This month, two more executives crossed over from Shine International to work for Electus: Cyrus Farrokh has been hired as executive director of international distribution and production and Diego Piasek is now director of international distribution and production. Furthermore, Tim Puntillo has joined the team, after Electus acquired his one-man New York production outfit Mannahatta Productions.
Fashion Star will be the focus this year, with McPherson on hand to convince the international market of the format’s remake potential, following a raft of finished programme sales. “Fashion Star is really fresh and has incredible promise as a local adaptation,” says Silverman.
Electus International has concluded sales of the US show in Australia (Network Ten), French Canada (TVA/Mlle), Korea (CJE&M) and Brazil (Globosat), Latin America (Fox International Channels Latin America), Canada (CTV2) and Asia (Diva). In the local production space, IAC-backed Electus has also secured format deals with Ten, as well as Germany’s Tresor TV, Shine France and Turkey’s Sera Films
King of the Nerds is a recent addition to the catalogue. “It is a celebration and reality competition around nerd culture,” says Silverman. “Nerdom is the new hipdom, and this show celebrates smarts and their quirkiness.”
Aside from rolling out its new shows, Electus will also be on the hunt for ideas to package and roll out globally. “But that’s getting more difficult,” admits Silverman. “It is a more mature market and therefore a more sophisticated market. You really need the right talent to make the idea happen.
“When I look at what we did with Ugly Betty I realise now how key it was to bring in Salma Hayek and cast America Ferrera to make that possible. I felt the same way when I found and bribed Greg Daniels into The Office, and cast Steve Carell. Those were moves that were uniquely available to us as producers with relationships, which continues to give us an advantage.”
So assuming talent is the key, along with pushing more into digital and developing a broad slate, what are the barriers to growth in the current content market?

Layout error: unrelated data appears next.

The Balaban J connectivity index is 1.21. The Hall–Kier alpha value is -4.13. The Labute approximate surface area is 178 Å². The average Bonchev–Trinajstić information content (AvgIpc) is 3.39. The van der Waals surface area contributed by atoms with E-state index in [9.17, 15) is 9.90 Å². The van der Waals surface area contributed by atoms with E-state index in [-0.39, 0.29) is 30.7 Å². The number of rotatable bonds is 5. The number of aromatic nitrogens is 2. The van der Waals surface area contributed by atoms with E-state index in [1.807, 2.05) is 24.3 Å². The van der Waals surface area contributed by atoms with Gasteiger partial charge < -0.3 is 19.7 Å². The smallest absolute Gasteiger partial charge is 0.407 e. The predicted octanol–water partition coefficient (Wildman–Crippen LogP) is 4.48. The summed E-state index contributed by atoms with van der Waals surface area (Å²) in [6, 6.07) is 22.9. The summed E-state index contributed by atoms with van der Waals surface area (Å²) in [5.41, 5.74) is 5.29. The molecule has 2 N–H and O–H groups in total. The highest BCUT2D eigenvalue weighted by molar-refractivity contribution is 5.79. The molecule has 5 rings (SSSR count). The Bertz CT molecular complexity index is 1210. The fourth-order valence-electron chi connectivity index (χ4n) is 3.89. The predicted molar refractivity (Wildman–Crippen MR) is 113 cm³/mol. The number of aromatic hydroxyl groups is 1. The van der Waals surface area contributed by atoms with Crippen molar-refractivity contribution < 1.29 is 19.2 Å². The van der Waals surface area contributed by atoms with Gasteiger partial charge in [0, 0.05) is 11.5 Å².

“In the current market the approach people have to digital is frustrating. Everyone is trying to control everything, and it is all a little bit fear-driven, which makes deal-making a total pain in the ass. People are being so difficult on the deal, rather than just being fair. I feel ‘fair’ usually should be the way deals get made, where both sides feel good. More and more people are fighting hyper-aggressively. People need to recognise that being partners in something that is successful is much better than owning 100% of things that don’t happen.
“We are now in the second innings of what technology-enabled opportunities are presenting – like streaming, compression technology and broadband distribution getting better. And this has by no means demonstrated a cannibalisation of television; if anything it seems to be a new form of syndication for TV as you see the robust deals that Netflix and Amazon are offering.
“My instinct is to make the best content possible and people will want it. Will those people be different from the ones that wanted it before? And are we going to shift some of the attention from the traditional networks to the digital platforms? It’s possible. There is no question that over time more and more people will have internet-enabled television sets and they will be able to watch content on them. We want to be at the forefront of that.”